Golf Buzz

January 13, 2014 - 11:54am
Posted by:
T.J. Auclair
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Harris English
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Harris English earned a spot in the top 5 of the latest U.S. Ryder Cup standings thanks to his fourth-place finish in the Sony Open on Sunday.

Over the next several months, the 2014 U.S. Ryder Cup team will really start to take shape. Keep in mind -- for regular PGA Tour events, points are worth just as much now as they will be down the stretch before points close at the PGA Championship in August.

One player taking advantage of the early point-getting is Jimmy Walker. Prior to his win at the end of 2013 in the Frys.com Open, Walker had gone 187 PGA Tour starts without a victory. He won that week -- which counts toward the 2014 season -- and won again on Sunday in the Sony Open in Hawaii.

2014 RYDER CUP: U.S. points standings | How U.S. Points are earned | Team USA | Team Europe

So, after 187 starts without a win, Walker now has two in his last six appearances. Thanks to the latest effort, Walker jumped from No. 8 to the No. 1 spot in the latest U.S. Ryder Cup standings.

Remember, the top 9 players in points automatically make the team, while U.S. Captain Tom Watson will make three captain's selections on Sept. 2 to fill out the squad he takes to Gleneagles.

Here's a look at the current top 12:

1. Jimmy Walker
2. Phil Mickleson
3. Jason Dufner
4. Dustin Johnson
5. Harris English
6. Zach Johnson
7. Chris Kirk
8. Ryan Moore
9. Webb Simpson

----------------------
10. Matt Kuchar
11. Brian Stuard
12. Jim Furyk

On the strength of a fourth-place showing at Sony, his third top-10 in the new season, English moved from No. 7 to No. 5.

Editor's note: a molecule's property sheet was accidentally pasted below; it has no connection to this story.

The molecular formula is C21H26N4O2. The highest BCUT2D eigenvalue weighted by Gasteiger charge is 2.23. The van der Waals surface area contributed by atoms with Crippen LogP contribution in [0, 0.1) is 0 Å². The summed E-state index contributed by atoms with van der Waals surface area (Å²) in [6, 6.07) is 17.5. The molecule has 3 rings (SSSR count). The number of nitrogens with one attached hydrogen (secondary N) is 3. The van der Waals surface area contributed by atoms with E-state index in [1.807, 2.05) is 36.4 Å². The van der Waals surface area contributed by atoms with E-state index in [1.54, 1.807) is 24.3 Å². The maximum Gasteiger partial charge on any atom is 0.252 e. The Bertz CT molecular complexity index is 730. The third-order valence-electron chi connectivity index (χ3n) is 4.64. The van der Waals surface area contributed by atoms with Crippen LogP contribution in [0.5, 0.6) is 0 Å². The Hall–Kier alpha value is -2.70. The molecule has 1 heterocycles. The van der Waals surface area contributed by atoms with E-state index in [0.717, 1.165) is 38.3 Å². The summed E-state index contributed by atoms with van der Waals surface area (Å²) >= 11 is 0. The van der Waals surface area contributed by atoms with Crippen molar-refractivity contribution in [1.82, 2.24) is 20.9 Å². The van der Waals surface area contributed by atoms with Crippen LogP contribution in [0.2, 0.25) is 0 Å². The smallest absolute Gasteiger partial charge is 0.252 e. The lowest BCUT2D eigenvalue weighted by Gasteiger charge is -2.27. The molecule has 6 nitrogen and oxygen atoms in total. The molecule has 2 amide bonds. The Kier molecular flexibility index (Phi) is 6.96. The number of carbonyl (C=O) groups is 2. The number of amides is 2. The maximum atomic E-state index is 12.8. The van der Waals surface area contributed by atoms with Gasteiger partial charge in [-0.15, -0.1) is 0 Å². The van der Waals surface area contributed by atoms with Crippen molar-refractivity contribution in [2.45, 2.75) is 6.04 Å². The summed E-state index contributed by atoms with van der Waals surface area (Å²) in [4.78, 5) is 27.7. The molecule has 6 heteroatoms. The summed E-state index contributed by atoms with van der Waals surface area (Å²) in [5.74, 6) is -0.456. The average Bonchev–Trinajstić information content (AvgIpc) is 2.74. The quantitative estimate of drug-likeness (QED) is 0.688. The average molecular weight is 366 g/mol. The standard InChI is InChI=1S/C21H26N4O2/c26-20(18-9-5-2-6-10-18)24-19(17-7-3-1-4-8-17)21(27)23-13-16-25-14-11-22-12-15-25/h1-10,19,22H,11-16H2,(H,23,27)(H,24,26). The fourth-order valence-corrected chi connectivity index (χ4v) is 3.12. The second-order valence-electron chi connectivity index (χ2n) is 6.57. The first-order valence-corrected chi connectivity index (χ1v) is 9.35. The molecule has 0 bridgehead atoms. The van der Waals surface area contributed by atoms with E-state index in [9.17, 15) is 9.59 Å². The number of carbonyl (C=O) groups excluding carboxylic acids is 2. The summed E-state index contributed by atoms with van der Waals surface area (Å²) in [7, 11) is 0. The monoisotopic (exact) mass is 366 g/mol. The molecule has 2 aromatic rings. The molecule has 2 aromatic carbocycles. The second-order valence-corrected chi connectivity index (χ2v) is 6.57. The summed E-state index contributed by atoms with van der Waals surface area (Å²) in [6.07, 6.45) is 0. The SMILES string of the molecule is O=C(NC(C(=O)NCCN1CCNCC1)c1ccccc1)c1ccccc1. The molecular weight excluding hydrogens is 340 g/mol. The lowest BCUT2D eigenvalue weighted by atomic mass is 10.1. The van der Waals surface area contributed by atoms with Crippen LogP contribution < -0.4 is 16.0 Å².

Interestingly, Walker and English played together for the first three rounds of the Sony Open. In case Captain Watson, didn't notice, Walker's wife, Erin, sent him this cool little stat via Twitter on Monday:

Chris Kirk finished alone in second place in Hawaii on Sunday to move from No. 9 to No. 7.

Kuchar was the only player not previously in the top 10 to sneak in, jumping three spots from No. 13 to No. 10 with his tie for eighth in Honolulu.

Brian Stuard (sixth in the Sony) and Charles Howell III (tied for eighth), moved up four spots apiece. Stuard went from No. 16 to No. 11, while Howell moved from No. 19 to No. 15.

This week, the PGA Tour is back on the U.S. mainland for the Humana Challenge in partnership with the Clinton Foundation at PGA West in La Quinta, Calif.

Follow T.J. Auclair on Twitter, @tjauclair.

 

January 13, 2014 - 8:50am
Posted by:
T.J. Auclair
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Charl Schwartzel
Getty Images
A shot that Charl Schwartzel hit over the weekend in the Volvo Golf Champions event on the European Tour may have been the most impressive out of a batch of incredible shots to choose from last week.

Creativity, imagination and execution of a golf shot are a few of the things that separate the world's best players from the rest of us.

That was evident over the last four days with these four shots in particular.

First, we told you last week about Dutch golfer Joost Luiten's albatross (or double eagle) from the Volvo Golf Champions in Durban, South Africa. He hit a 4-iron from 248 yards and, according to the European Tour, the ball landed about 20 yards short of the green and ran up into the hole. You can watch it again here:

Later that day in Hawaii, PGA Tour player James Hahn scored an unlikely albatross of his own, holing his second shot on the 510-yard, par-5 ninth hole at Waialae Country Club in the Sony Open, hitting a 6-iron from 191 yards out. You can watch that shot here: